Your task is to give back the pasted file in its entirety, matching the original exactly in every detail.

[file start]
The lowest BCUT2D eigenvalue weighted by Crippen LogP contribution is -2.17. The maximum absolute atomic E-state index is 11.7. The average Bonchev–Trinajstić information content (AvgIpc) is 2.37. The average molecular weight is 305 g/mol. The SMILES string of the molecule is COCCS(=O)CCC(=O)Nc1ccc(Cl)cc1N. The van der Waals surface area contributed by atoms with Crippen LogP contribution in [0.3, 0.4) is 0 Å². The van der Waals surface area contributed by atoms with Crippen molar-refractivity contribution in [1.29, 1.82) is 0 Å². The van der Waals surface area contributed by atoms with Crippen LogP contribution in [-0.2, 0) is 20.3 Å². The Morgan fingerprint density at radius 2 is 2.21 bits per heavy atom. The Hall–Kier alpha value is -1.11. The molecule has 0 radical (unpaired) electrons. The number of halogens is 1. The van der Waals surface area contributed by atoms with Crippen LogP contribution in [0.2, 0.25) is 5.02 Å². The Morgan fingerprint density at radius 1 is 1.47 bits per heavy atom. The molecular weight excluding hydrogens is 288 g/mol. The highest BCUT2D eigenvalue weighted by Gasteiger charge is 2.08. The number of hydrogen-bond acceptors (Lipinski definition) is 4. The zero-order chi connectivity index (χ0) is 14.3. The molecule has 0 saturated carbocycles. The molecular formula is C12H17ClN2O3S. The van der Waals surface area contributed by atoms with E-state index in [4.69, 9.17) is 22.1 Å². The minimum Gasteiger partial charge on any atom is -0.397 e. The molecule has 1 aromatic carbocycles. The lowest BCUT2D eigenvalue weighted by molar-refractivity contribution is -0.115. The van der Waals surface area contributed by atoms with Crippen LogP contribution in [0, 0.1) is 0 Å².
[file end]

The lowest BCUT2D eigenvalue weighted by Crippen LogP contribution is -2.17. The maximum absolute atomic E-state index is 11.7. The average Bonchev–Trinajstić information content (AvgIpc) is 2.37. The average molecular weight is 305 g/mol. The SMILES string of the molecule is COCCS(=O)CCC(=O)Nc1ccc(Cl)cc1N. The van der Waals surface area contributed by atoms with Crippen LogP contribution in [0.3, 0.4) is 0 Å². The van der Waals surface area contributed by atoms with Crippen molar-refractivity contribution in [1.29, 1.82) is 0 Å². The van der Waals surface area contributed by atoms with Crippen LogP contribution in [-0.2, 0) is 20.3 Å². The Morgan fingerprint density at radius 2 is 2.21 bits per heavy atom. The Hall–Kier alpha value is -1.11. The molecule has 0 radical (unpaired) electrons. The number of halogens is 1. The van der Waals surface area contributed by atoms with Crippen LogP contribution in [0.2, 0.25) is 5.02 Å². The Morgan fingerprint density at radius 1 is 1.47 bits per heavy atom. The molecular weight excluding hydrogens is 288 g/mol. The highest BCUT2D eigenvalue weighted by Gasteiger charge is 2.08. The number of hydrogen-bond acceptors (Lipinski definition) is 4. The zero-order chi connectivity index (χ0) is 14.3. The molecule has 0 saturated carbocycles. The molecular formula is C12H17ClN2O3S. The van der Waals surface area contributed by atoms with E-state index in [4.69, 9.17) is 22.1 Å². The minimum Gasteiger partial charge on any atom is -0.397 e. The molecule has 1 aromatic carbocycles. The lowest BCUT2D eigenvalue weighted by molar-refractivity contribution is -0.115. The van der Waals surface area contributed by atoms with Crippen LogP contribution in [0, 0.1) is 0 Å².